'160 suspected dengue cases in 4 days in DK'

Dakshina Kannada has registered 656 dengue cases since January and 160 suspected cases have been reported in the last four days, said Deputy Commissioner Sasikanth Senthil.

He told reporters that 202 patients of dengue are being treated at various hospitals. “The district administration is collecting information from 88 laboratories and hospitals on a daily basis. The data collection teams are in regular contact with patients to know their background and the surroundings of their houses,” the officer added.

The district administration and the Mangaluru City Corporation have given priority to destroy larvae in stagnant water. Measures have been taken to prevent spread of dengue outside three affected areas in Mangaluru. The IEC programme to identify and destroy larvae will continue, he said.

Institutions

Senthil said that educational institutions were given an ultimatum to destroy all mosquito-breeding sites near their campuses three days ago. “Officials have started visiting such institutions to check if the order has been followed. If any stagnant water is found, action will be taken against such institutions,” he warned.

The officer appealed to community members, NGOs and social organisations to join hands with the administration to destroy mosquito-breeding sites.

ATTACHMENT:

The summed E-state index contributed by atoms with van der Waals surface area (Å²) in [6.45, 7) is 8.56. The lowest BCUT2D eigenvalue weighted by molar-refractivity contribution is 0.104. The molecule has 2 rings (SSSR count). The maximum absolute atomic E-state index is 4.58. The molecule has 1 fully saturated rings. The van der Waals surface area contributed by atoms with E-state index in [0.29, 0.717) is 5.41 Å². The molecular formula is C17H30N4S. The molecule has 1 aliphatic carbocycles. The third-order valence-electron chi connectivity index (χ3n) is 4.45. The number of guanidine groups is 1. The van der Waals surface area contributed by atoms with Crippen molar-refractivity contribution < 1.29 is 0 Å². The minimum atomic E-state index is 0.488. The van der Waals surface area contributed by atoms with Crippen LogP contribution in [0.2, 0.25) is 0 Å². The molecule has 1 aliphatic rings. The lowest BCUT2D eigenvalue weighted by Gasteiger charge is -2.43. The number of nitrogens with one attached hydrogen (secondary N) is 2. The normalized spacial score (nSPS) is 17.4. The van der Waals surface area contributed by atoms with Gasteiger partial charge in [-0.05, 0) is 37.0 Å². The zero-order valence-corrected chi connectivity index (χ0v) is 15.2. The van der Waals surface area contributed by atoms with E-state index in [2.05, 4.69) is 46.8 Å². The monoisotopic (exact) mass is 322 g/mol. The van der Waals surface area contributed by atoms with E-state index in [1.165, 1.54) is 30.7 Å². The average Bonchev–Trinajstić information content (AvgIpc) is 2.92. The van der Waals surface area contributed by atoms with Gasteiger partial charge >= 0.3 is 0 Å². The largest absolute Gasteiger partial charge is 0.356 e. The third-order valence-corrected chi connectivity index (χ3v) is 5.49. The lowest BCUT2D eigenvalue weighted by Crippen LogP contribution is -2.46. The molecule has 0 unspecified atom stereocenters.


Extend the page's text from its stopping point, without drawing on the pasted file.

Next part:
Mangaluru City Corporation Commissioner Mohammed Nazeer said that the MCC officials have collected fine up to Rs 4.5 lakh from building owners in the city for creating conditions aiding breeding of mosquitoes.

Notice to firm

Senthil said Nazeer had been asked to serve notice to Antony Waste Handling Cell, the firm entrusted with the responsibility of cleaning small drains and clearing weeds, for failing to do so effectively.

“A total of 60 multi-purpose workers, who are working for the MCC in a drive against checking dengue and malaria, will be directly under the control of the DHO henceforth. If the MCC needs them for any work, it should be approved by the DHO,” he said.

The deputy commissioner admitted that failure in surveillance led to spurt in dengue in the district. The officials could have taken preventive measures had the surveillance team alerted them on the outbreak of dengue, he added.

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